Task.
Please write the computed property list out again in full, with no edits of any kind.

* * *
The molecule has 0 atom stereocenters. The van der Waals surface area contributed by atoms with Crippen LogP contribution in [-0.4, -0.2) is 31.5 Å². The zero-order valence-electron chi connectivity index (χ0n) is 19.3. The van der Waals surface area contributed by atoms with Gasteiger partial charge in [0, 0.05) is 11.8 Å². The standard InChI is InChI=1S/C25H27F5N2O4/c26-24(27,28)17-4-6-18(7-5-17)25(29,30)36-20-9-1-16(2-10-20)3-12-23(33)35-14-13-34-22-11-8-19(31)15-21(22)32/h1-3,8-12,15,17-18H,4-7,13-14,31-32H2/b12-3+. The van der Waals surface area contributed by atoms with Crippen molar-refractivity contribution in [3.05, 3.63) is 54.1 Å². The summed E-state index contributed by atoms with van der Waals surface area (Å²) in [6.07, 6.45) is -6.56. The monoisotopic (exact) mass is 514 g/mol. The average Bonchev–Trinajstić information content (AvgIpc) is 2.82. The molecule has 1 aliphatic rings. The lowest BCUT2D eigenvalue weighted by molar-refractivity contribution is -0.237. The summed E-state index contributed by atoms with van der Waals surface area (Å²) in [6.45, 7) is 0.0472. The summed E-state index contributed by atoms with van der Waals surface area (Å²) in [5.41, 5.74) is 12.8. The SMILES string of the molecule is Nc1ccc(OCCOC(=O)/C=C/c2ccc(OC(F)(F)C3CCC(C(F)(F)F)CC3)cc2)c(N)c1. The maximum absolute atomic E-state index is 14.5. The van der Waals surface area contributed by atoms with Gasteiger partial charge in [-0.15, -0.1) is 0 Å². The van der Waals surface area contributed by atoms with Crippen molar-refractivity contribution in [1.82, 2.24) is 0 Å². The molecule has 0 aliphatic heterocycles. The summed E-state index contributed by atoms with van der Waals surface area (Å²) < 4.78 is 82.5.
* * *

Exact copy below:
The molecule has 0 atom stereocenters. The van der Waals surface area contributed by atoms with Crippen LogP contribution in [-0.4, -0.2) is 31.5 Å². The zero-order valence-electron chi connectivity index (χ0n) is 19.3. The van der Waals surface area contributed by atoms with Gasteiger partial charge in [0, 0.05) is 11.8 Å². The standard InChI is InChI=1S/C25H27F5N2O4/c26-24(27,28)17-4-6-18(7-5-17)25(29,30)36-20-9-1-16(2-10-20)3-12-23(33)35-14-13-34-22-11-8-19(31)15-21(22)32/h1-3,8-12,15,17-18H,4-7,13-14,31-32H2/b12-3+. The van der Waals surface area contributed by atoms with Crippen molar-refractivity contribution in [3.05, 3.63) is 54.1 Å². The summed E-state index contributed by atoms with van der Waals surface area (Å²) in [6.07, 6.45) is -6.56. The monoisotopic (exact) mass is 514 g/mol. The average Bonchev–Trinajstić information content (AvgIpc) is 2.82. The molecule has 1 aliphatic rings. The lowest BCUT2D eigenvalue weighted by molar-refractivity contribution is -0.237. The summed E-state index contributed by atoms with van der Waals surface area (Å²) in [6.45, 7) is 0.0472. The summed E-state index contributed by atoms with van der Waals surface area (Å²) in [5.41, 5.74) is 12.8. The SMILES string of the molecule is Nc1ccc(OCCOC(=O)/C=C/c2ccc(OC(F)(F)C3CCC(C(F)(F)F)CC3)cc2)c(N)c1. The maximum absolute atomic E-state index is 14.5. The van der Waals surface area contributed by atoms with Gasteiger partial charge in [-0.15, -0.1) is 0 Å². The van der Waals surface area contributed by atoms with Crippen molar-refractivity contribution in [1.82, 2.24) is 0 Å². The molecule has 0 aliphatic heterocycles. The summed E-state index contributed by atoms with van der Waals surface area (Å²) < 4.78 is 82.5.